Breaking News
A f.e.m.a. official arrived on the scene only seconds after the unfortunate series of events that led to yesterday's toxic spill of an entire container of fish food into the tank.

Bystanders were hesitant to comment on what they witnessed, but two particular preschoolers were being held by authorities for questioning.

First responder "mom2drew" gave a compelling account of the rescue efforts, many of which are still underway. "It was quite a mess when we got here. It was hard to get a clear picture of what we were dealing with - the water was so contaminated, kinda murky and orange... and we knew we just needed to get these residents into safer living conditions. That was our first priority."

But rescue efforts proved to be slow-going as the residents of the ten-gallon tank seemed less than eager to leave their homes and belongings. "I was able to air-lift two to safety within the first few minutes, but the others were harder to secure. There were obstacles like rocks and seaweed. After a while, the smell and the poor visibility made the job very difficult."

Eventually, all of the fish were moved to temporary housing as crews arrived to begin the arduous task of decontaminating the area. Within a few minutes, the flakes of food had turned to mush, making any cleanup efforts a challenge.

After several hours, the majority of the work was completed, and the tank was re-opened for residents to return home.

"We are grateful that so many did survive this ordeal," said mom2drew. "But we are saddened by the staggering loss of 40% of the community. We never feel good about the loss of lives, but with an incident of this magnitude - we're just grateful for what we were able to accomplish."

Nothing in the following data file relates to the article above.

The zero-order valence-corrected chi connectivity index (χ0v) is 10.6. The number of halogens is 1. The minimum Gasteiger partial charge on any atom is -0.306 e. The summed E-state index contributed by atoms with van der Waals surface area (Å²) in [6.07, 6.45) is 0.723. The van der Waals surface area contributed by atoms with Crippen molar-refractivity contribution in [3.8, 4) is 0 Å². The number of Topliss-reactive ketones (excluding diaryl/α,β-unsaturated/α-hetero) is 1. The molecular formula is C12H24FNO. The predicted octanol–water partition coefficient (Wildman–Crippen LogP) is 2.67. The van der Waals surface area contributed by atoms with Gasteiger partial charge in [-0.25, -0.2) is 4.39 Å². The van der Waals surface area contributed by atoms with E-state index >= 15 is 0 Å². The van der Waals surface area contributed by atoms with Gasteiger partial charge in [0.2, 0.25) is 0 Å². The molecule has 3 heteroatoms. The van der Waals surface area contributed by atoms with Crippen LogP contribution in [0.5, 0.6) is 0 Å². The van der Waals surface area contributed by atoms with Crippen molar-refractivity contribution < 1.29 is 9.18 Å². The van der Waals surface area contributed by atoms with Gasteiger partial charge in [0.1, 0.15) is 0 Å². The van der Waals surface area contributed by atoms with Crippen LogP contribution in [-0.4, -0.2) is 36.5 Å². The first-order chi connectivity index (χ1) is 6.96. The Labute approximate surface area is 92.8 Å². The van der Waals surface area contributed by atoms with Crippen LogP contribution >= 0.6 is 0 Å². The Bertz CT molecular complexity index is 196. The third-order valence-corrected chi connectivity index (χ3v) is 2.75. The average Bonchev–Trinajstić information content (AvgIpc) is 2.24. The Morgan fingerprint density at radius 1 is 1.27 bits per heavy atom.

No doubt the remaining residents of the tank will feel both sobered and grateful this morning as they awake in their newly cleaned, less-populated environment.

Authorities have vowed to tighten security around the tank, making parental supervision a requirement for future feeding times.

Monday, November 17, 2008

Great Expectations

Do you remember what your expectations of parenthood were before you had children?

When I found out I was pregnant, I expected a nine-month journey of bliss. I'd have glowing skin and silky hair, and my baby "bump" would be accentuated by the latest styles in maternity wear. Of course, all my shoes were going to fit until the delivery day.

I would arrive at the hospital with full make-up, hair done and would lounge in a chenille bathrobe and matching slippers until the big arrival.

I would deliver a tiny little boy and dress him in soft shades of greens and cream colors (blue was too cliche').

He would sleep well, nurse like a champ, and gaze contently up toward his momma as I sang "Sweet Baby James" by James Taylor and "Lullaby" by Billy Joel.

As he grew into his toddler years, my "Look" would be all it would take to restore order if his behavior got out of control.

He would talk early and love sports. And he wouldn't watch T.V., except for the occasional educational program (for culture, you know!)

HA!

The reality of my pregnancy included round-the-clock morning sickness for at least seven of the nine months. Dehydration does nothing for the skin or hair, and my gray roots dominated my stringy tresses once I decided that hair coloring might harm my unborn child.

Because I didn't win the lottery during my pregnancy, my maternity wardrobe consisted of one pair of black pants that I wore almost every day paired with whatever top covered all the curves and looked somewhat professional. My Payless tennis shoes were 2 1/2 sizes larger than my normal footwear, and did nothing to impress my boss or clients.

I arrived at the hospital in sweats and a ponytail. My hair hadn't been washed since the last time I'd slept... it had been days.

My "tiny" little newborn boy tipped the scales at 9 lbs and nursed for only 2 weeks.

When he finally learned to talk (very late), he asked me to "Please stop singing" lullabies.

My "Look" - it did nothing. Except prompt him to either laugh or give me his "Look".

He loves T.V. and it's a great babysitter (I know, I KNOW!). And he just looks so good in blue!

Last week, I told Drew's grandparents that he might really like a watch for Christmas. Today, he announced that he preferred a bow & arrow. A few hours later, he professed a deep enjoyment for the act of spitting (he actually used the word "Passion"). I responded with the "Look".